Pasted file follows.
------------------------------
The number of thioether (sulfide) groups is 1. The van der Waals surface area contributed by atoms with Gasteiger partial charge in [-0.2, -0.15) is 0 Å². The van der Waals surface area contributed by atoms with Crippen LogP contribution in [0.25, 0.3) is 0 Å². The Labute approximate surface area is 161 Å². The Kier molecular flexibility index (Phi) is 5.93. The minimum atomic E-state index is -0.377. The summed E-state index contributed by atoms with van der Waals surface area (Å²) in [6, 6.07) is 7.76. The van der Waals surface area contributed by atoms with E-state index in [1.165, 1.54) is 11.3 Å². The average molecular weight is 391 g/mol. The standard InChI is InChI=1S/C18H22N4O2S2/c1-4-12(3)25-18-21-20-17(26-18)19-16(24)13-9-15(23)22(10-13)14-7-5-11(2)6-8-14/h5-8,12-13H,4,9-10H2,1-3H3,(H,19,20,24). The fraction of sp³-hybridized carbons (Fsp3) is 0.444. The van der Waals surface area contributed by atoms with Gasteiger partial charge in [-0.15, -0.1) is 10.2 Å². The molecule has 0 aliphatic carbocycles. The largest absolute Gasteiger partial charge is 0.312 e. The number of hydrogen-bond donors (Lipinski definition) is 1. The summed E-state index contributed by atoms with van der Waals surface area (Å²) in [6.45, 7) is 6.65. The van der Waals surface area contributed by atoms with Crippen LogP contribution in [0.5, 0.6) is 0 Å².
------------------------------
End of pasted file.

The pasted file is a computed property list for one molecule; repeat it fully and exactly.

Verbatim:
The number of thioether (sulfide) groups is 1. The van der Waals surface area contributed by atoms with Gasteiger partial charge in [-0.2, -0.15) is 0 Å². The van der Waals surface area contributed by atoms with Crippen LogP contribution in [0.25, 0.3) is 0 Å². The Labute approximate surface area is 161 Å². The Kier molecular flexibility index (Phi) is 5.93. The minimum atomic E-state index is -0.377. The summed E-state index contributed by atoms with van der Waals surface area (Å²) in [6, 6.07) is 7.76. The van der Waals surface area contributed by atoms with E-state index in [1.165, 1.54) is 11.3 Å². The average molecular weight is 391 g/mol. The standard InChI is InChI=1S/C18H22N4O2S2/c1-4-12(3)25-18-21-20-17(26-18)19-16(24)13-9-15(23)22(10-13)14-7-5-11(2)6-8-14/h5-8,12-13H,4,9-10H2,1-3H3,(H,19,20,24). The fraction of sp³-hybridized carbons (Fsp3) is 0.444. The van der Waals surface area contributed by atoms with Gasteiger partial charge in [-0.15, -0.1) is 10.2 Å². The molecule has 0 aliphatic carbocycles. The largest absolute Gasteiger partial charge is 0.312 e. The number of hydrogen-bond donors (Lipinski definition) is 1. The summed E-state index contributed by atoms with van der Waals surface area (Å²) in [6.45, 7) is 6.65. The van der Waals surface area contributed by atoms with Crippen LogP contribution in [0.5, 0.6) is 0 Å².